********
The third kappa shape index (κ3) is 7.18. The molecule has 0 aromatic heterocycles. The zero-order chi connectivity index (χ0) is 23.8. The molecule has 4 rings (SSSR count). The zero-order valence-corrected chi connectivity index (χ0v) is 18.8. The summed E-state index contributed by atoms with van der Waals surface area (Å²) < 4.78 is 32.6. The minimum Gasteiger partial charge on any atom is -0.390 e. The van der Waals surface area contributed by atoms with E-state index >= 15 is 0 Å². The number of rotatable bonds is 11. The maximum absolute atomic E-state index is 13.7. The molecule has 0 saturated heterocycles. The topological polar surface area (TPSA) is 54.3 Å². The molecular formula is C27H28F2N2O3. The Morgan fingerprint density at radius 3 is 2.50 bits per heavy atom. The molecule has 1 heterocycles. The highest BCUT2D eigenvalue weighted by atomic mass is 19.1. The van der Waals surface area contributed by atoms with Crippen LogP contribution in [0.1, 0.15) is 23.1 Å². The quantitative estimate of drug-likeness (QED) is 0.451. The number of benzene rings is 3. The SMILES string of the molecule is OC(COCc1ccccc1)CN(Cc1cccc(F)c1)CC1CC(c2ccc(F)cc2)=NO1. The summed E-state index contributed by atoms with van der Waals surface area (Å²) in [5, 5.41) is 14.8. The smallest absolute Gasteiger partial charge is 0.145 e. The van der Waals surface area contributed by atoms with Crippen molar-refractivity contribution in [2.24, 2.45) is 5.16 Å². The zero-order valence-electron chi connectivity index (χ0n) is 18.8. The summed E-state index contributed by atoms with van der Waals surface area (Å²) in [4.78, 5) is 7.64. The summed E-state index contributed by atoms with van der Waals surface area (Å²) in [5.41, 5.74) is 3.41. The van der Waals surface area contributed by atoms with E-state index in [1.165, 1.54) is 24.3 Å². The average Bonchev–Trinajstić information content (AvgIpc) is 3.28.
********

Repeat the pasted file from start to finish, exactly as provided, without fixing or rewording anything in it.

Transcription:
The third kappa shape index (κ3) is 7.18. The molecule has 0 aromatic heterocycles. The zero-order chi connectivity index (χ0) is 23.8. The molecule has 4 rings (SSSR count). The zero-order valence-corrected chi connectivity index (χ0v) is 18.8. The summed E-state index contributed by atoms with van der Waals surface area (Å²) < 4.78 is 32.6. The minimum Gasteiger partial charge on any atom is -0.390 e. The van der Waals surface area contributed by atoms with E-state index >= 15 is 0 Å². The number of rotatable bonds is 11. The maximum absolute atomic E-state index is 13.7. The molecule has 0 saturated heterocycles. The topological polar surface area (TPSA) is 54.3 Å². The molecular formula is C27H28F2N2O3. The Morgan fingerprint density at radius 3 is 2.50 bits per heavy atom. The molecule has 1 heterocycles. The highest BCUT2D eigenvalue weighted by atomic mass is 19.1. The van der Waals surface area contributed by atoms with Crippen LogP contribution in [0.1, 0.15) is 23.1 Å². The quantitative estimate of drug-likeness (QED) is 0.451. The number of benzene rings is 3. The SMILES string of the molecule is OC(COCc1ccccc1)CN(Cc1cccc(F)c1)CC1CC(c2ccc(F)cc2)=NO1. The summed E-state index contributed by atoms with van der Waals surface area (Å²) in [5, 5.41) is 14.8. The smallest absolute Gasteiger partial charge is 0.145 e. The van der Waals surface area contributed by atoms with Crippen molar-refractivity contribution in [2.24, 2.45) is 5.16 Å². The zero-order valence-electron chi connectivity index (χ0n) is 18.8. The summed E-state index contributed by atoms with van der Waals surface area (Å²) in [4.78, 5) is 7.64. The summed E-state index contributed by atoms with van der Waals surface area (Å²) in [5.41, 5.74) is 3.41. The van der Waals surface area contributed by atoms with E-state index in [1.165, 1.54) is 24.3 Å². The average Bonchev–Trinajstić information content (AvgIpc) is 3.28.